Signs and Symptoms of Gallstones

When you think of gallstones, you may think of a painful attack. However, the truth is that more than 80 percent of people with gallstones will never experience a symptom in their lifetime. What's more, the likelihood of experiencing symptoms diminishes over time, although your chance of developing gallstones increases as you age. Symptoms of gallstones tend to be fairly noticeable and painful.

gallstones symptoms
Illustration by Joshua Seong. © Verywell, 2018.

Frequent Symptoms

When symptoms of gallstones do occur, they are often called an "attack" because they occur suddenly. Gallstone attacks often follow fatty meals and they may occur during the night.

Only 1-4% of individuals with gallstones develop symptoms each year.

The typical gallstone attack includes these symptoms:

  • Steady, severe pain in your upper abdomen that increases rapidly and lasts from 30 minutes to several hours
  • Pain in your back between your shoulder blades and/or under your right shoulder
  • Nausea or vomiting
  • Pain in the center of your abdomen

Other symptoms of gallstones can include:

  • Abdominal bloating
  • Recurring intolerance of fatty foods
  • Colic
  • Belching
  • Gas
  • Indigestion
  • Heartburn

Asymptomatic Gallstones

Gallstones that cause no symptoms are called "silent stones." Silent stones do not interfere with your gallbladder, liver, or pancreas function and do not require treatment.

Even though 10-15% of Americans have gallstones, the vast majority of them will never have symptoms (asymptomatic).


Complications can occur as a result of gallstones. In fact, many people have no symptoms that indicate that they have gallstones until they end up with complications. Potential complications include:

  • Organ infection or damage: If gallstones block the ducts for an extended period of time, severe, possibly fatal damage or infections can occur in the gallbladder, the liver, or the pancreas.
  • Inflammation: Gallstones can block other ducts. These include the hepatic ducts, which carry bile from the liver, and the common bile duct, which takes bile from the cystic and hepatic ducts to the small intestine. When bile becomes trapped in one of the ducts, inflammation can occur in the gallbladder or the ducts. In rare cases, if bile is trapped in the hepatic duct, inflammation of the liver can occur.
  • Gallstone pancreatitis: A gallstone can also block the pancreatic duct, a duct that carries digestive enzymes from the pancreas. When the pancreatic duct is blocked, the digestive enzymes are trapped and a painful inflammation can occur. 
  • Gallbladder cancer: Though gallbladder cancer is extremely rare, your chances of getting it are higher if you have had gallstones.

When to See a Healthcare Provider

If you have any symptoms of gallstones, see your healthcare provider. If untreated, gallstones can become fatal.

If you experience any of these symptoms during or after you have a gallstone attack, you should seek immediate medical attention:

  • Abdominal pain that doesn't go away after several hours or that's particularly severe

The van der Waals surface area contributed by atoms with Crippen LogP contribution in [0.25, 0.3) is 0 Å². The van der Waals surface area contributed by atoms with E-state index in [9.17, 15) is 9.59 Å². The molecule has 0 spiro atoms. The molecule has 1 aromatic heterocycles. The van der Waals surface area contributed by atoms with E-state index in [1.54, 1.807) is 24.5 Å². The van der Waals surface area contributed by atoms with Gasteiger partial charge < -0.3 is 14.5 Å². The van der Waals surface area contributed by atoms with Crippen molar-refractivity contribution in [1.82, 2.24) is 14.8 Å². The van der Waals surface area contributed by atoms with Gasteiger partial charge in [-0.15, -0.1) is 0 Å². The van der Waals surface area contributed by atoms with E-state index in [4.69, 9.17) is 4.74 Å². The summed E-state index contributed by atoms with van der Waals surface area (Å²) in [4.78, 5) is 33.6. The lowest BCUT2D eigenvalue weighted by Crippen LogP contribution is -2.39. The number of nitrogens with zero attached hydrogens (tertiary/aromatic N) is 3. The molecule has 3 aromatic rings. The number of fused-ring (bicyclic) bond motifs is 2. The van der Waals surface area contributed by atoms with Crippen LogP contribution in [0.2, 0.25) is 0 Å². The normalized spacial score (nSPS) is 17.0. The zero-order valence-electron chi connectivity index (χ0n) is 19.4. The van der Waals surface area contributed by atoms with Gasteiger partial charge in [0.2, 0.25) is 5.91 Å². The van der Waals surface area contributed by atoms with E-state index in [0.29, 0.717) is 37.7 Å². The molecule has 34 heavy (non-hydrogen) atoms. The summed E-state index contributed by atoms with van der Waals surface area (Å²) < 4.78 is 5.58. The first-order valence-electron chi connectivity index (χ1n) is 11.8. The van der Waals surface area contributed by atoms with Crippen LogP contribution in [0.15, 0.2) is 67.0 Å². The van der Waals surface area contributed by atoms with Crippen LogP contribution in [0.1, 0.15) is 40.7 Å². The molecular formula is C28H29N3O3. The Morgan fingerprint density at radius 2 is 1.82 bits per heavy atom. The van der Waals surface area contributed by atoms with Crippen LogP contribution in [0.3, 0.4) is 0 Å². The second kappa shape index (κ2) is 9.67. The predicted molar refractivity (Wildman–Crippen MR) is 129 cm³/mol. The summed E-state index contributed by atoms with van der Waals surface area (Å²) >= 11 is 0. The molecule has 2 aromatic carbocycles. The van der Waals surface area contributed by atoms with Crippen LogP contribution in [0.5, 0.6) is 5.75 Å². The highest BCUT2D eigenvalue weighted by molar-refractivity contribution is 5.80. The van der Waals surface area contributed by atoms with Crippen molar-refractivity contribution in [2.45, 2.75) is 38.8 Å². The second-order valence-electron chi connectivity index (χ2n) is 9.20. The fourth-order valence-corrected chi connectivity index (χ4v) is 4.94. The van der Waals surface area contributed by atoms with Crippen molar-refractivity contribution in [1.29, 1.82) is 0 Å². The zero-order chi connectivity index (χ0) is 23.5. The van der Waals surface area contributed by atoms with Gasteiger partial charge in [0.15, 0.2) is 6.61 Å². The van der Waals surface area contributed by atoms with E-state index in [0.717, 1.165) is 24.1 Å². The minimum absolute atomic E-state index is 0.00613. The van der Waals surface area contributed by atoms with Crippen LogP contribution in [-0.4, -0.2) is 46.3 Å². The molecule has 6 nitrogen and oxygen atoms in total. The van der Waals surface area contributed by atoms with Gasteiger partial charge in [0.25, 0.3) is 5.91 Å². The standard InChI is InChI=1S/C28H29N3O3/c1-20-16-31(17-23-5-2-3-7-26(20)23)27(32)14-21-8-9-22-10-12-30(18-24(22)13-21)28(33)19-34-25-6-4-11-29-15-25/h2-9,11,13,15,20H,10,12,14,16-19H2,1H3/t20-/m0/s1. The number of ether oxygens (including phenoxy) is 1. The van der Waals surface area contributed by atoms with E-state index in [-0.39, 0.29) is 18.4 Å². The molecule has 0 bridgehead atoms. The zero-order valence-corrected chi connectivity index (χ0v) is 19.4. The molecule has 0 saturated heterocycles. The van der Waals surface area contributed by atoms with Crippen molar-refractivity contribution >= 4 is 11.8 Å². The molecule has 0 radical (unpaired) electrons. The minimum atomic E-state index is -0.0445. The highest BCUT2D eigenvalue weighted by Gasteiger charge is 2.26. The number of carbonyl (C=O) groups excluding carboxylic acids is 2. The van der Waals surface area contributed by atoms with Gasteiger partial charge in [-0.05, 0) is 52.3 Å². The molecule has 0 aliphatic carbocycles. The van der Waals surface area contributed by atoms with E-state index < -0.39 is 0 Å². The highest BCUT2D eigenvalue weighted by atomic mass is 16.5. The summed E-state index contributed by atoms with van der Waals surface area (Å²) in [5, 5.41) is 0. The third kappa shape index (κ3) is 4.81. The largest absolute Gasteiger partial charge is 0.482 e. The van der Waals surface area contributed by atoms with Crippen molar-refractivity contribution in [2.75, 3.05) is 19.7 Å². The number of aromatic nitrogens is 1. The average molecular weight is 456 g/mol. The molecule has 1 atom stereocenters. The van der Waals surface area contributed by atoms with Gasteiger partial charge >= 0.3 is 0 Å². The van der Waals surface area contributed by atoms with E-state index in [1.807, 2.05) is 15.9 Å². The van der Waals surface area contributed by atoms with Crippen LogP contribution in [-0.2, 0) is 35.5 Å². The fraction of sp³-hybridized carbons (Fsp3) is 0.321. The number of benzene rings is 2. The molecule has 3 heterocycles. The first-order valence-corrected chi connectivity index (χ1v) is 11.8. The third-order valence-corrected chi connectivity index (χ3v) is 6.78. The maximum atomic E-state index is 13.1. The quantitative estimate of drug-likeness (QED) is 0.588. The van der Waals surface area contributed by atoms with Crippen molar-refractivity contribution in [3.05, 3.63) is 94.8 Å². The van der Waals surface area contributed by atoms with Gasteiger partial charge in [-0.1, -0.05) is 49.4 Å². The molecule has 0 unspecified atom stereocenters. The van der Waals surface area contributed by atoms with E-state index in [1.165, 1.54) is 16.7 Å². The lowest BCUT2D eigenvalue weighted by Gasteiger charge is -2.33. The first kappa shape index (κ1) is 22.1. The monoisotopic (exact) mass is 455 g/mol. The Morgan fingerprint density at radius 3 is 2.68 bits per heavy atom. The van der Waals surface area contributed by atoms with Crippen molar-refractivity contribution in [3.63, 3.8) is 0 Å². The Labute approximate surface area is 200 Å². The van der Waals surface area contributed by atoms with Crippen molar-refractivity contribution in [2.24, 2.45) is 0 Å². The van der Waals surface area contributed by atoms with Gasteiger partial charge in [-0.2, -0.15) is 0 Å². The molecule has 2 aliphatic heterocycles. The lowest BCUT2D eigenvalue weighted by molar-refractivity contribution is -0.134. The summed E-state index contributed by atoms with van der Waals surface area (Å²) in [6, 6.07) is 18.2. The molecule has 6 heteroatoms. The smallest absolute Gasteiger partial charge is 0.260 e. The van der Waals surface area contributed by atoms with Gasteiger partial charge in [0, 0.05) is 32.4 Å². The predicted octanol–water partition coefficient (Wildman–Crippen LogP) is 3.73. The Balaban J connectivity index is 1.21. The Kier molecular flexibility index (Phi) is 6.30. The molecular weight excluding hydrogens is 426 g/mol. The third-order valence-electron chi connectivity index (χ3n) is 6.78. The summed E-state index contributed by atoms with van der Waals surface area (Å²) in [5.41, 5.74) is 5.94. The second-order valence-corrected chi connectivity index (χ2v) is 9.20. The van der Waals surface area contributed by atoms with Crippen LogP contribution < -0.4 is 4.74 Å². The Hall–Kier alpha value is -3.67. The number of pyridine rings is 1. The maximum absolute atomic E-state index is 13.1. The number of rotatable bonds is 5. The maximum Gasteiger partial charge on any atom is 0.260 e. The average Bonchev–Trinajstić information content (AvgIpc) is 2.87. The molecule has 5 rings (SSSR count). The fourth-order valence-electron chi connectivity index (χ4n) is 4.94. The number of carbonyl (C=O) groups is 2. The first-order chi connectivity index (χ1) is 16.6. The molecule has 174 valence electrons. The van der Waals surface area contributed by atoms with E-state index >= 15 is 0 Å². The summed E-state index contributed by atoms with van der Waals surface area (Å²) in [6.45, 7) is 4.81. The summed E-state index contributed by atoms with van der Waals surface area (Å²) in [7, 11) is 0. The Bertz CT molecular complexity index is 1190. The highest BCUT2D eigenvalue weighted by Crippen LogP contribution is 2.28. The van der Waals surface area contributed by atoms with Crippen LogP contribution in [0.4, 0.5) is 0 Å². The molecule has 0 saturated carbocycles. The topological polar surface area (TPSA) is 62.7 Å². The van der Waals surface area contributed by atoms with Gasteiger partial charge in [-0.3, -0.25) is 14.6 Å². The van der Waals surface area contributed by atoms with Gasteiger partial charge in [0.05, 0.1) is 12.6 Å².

• Sweating
  • Chills
  • Low-grade fever
  • Yellowish color of the skin or whites of the eyes (jaundice)
  • Clay-colored stools
  • Urine that's the color of tea

Gallstones Doctor Discussion Guide

Get our printable guide for your next doctor's appointment to help you ask the right questions.

Doctor Discussion Guide Old Man

These symptoms can mean you're having serious complications such as blockage of your pancreatic duct, common bile duct, or hepatic duct, or even infection in your gallbladder, liver, or pancreas. Getting treatment as soon as possible is essential to your recovery.

Frequently Asked Questions

  • What causes gallstones?

    Gallstones are caused by excess cholesterol and bilirubin in your bile, having too few bile salts to break down cholesterol, or a malfunction in which the gallbladder does not properly empty its bile.

  • What relieves gallbladder attack symptoms?

    Over-the-counter pain relievers can be used to ease pain symptoms caused by gallstones. However, repeat attacks may be treated best with gallbladder removal. There are also other therapies available that do not involve surgery, including medication that dissolves gallstones and shockwave therapy that helps break apart gallstones.

8 Sources
Verywell Health uses only high-quality sources, including peer-reviewed studies, to support the facts within our articles. Read our editorial process to learn more about how we fact-check and keep our content accurate, reliable, and trustworthy.
  1. Stinton LM, Shaffer EA. Epidemiology of gallbladder disease: cholelithiasis and cancerGut Liver. 2012;6(2):172–187. doi:10.5009/gnl.2012.6.2.172

  2. Njeze GE. GallstonesNiger J Surg. 2013;19(2):49–55. doi:10.4103/1117-6806.119236

  3. Johnson CD. ABC of the upper gastrointestinal tract. Upper abdominal pain: Gall bladderBMJ. 2001;323(7322):1170–1173. doi:10.1136/bmj.323.7322.1170

  4. Baiu I, Hawn MT. Gallstones and Biliary Colic. JAMA. 2018;320(15):1612. doi:10.1001/jama.2018.11868

  5. Complications of gallstones.

  6. Vitale GC. Early management of acute gallstone pancreatitisAnn Surg. 2007;245(1):18–19. doi:10.1097/01.sla.0000250967.32581.c9

  7. Recio-Boiles A, Waheed A, Babiker HM. Cancer, Gallbladder. StatPearls Publishing.

  8. National Institute of Diabetes and Digestive and Kidney Diseases. Symptoms & causes of gallstones.

Additional Reading
  • Mayo Clinic Staff. Gallstones . Mayo Clinic. 

  • National Institute of Diabetes and Digestive and Kidney Diseases. Gallstones . National Institutes of Health. U.S. Department of Health and Human Services. 

  • Lee JY, Keane MG, Pereira S. Diagnosis and Treatment of Gallstone Disease . Practitioner . June 2015;259(1783):15-9, 2.

By Tracee Cornforth
Tracee Cornforth is a freelance writer who covers menstruation, menstrual disorders, and other women's health issues.